As debate rages about what should be done with Syrian refugees who may be coming to the United States, we are learning that all refugees are rigorously screened, checked, and double-checked before being located anywhere in the country.
That's a good and necessary thing. So everything will be fine, right?
Regrettably, the federal government is not exactly good at vetting people, even those who appear on terrorist watch lists, as we saw earlier this year:
A recent U.S. Transportation Security Administration (TSA) report found that 73 aviation workers, employed by airlines and vendors, had alleged links to terrorism.
The report, published by the Department of Homeland Security (DHS) Office of Inspector General on June 4, blamed bureaucratic mistakes. Though the TSA says it frequently cross-checks applications and employee lists with the DHS’s “Consolidated Terrorist Watchlist,” both are incomplete.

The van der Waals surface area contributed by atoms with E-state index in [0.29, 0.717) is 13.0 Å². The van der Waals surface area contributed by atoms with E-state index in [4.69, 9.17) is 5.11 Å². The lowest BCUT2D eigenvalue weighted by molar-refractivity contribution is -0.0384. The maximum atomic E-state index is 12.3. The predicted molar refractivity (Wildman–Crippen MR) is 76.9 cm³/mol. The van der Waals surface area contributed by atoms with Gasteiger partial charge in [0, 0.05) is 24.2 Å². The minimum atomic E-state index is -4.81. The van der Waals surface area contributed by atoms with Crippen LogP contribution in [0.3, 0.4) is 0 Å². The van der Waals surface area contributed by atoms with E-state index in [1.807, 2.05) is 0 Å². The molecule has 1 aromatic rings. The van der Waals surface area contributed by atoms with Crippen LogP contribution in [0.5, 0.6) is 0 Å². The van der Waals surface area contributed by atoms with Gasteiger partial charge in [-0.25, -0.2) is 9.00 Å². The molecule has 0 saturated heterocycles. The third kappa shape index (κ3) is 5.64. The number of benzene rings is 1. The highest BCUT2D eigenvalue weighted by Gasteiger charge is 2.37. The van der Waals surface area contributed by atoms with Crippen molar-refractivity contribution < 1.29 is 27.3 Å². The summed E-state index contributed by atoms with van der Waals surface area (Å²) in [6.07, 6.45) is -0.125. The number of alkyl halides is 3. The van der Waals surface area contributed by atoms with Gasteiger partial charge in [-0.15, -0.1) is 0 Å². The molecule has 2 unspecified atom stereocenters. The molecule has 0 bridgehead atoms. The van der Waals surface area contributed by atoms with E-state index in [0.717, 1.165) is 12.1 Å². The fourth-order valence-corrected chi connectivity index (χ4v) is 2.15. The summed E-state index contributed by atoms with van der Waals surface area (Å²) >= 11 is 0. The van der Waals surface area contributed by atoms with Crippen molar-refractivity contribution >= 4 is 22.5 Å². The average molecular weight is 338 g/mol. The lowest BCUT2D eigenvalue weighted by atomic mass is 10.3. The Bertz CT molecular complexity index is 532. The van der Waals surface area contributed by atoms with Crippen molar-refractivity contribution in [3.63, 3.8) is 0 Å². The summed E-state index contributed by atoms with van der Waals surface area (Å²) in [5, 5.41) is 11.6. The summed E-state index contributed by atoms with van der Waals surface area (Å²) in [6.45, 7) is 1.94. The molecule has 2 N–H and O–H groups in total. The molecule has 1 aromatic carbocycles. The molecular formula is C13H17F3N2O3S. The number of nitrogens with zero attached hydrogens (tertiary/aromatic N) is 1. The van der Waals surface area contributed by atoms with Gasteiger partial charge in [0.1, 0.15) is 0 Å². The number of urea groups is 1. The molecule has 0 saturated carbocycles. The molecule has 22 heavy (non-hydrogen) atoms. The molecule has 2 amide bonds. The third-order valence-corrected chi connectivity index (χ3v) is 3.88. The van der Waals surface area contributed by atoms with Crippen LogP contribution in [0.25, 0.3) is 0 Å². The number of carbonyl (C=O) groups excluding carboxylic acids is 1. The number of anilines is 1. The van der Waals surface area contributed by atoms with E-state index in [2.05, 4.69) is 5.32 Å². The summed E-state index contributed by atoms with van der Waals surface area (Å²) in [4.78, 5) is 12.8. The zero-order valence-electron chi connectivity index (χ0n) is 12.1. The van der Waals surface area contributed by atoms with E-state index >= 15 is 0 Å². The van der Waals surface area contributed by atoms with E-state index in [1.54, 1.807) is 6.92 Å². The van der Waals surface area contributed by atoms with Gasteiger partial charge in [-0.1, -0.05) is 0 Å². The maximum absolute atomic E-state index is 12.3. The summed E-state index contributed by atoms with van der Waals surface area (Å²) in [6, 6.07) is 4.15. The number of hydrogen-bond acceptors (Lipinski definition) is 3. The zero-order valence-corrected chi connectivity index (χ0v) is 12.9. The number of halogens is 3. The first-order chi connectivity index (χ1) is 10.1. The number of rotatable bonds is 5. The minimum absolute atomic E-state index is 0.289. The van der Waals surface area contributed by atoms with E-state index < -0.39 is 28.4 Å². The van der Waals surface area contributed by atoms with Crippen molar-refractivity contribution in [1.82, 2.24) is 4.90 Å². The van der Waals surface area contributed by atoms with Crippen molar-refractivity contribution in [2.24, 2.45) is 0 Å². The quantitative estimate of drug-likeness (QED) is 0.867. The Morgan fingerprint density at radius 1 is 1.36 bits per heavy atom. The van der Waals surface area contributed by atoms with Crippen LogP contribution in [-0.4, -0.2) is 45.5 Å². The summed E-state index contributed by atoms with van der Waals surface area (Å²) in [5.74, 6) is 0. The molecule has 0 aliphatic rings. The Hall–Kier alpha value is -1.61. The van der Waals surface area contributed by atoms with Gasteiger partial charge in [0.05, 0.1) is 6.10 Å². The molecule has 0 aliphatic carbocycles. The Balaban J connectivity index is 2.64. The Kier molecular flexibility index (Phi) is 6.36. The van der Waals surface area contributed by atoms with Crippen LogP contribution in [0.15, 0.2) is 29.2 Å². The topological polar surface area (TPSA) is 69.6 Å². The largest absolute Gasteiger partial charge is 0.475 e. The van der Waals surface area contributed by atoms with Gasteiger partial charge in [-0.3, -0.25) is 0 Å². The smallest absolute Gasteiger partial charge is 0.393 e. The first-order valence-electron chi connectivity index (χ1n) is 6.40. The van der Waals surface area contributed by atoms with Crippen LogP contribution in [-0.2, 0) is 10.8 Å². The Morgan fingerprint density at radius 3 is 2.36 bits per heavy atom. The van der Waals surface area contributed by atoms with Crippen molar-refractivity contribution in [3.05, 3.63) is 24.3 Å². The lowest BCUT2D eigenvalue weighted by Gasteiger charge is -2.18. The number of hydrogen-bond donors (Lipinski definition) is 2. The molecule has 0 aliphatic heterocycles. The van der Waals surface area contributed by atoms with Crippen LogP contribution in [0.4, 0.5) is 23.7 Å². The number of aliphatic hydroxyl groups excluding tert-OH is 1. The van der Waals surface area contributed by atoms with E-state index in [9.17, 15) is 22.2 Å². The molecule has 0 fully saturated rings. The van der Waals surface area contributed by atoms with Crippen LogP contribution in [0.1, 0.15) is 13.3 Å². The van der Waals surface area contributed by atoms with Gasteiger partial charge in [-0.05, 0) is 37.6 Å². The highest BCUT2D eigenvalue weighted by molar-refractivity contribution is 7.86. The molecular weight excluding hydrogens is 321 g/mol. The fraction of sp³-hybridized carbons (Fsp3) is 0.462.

The TSA’s employee lists, which consist of thousands of records, “contained potentially incomplete or inaccurate data, such as an initial for a first name and missing social security numbers,” the report found. The DHS Consolidated Terrorist Watchlist was also incomplete because “[TSA] is not authorized to receive all terrorism-related categories under current interagency watchlisting policy.”
We're already aware of the TSA's penchant for harrassing the aged, the sick, the very young. Little did we know it is also a huge national security risk in and of itself, allowing those who should never be allowed near airports to get jobs -- with security clearances -- in them.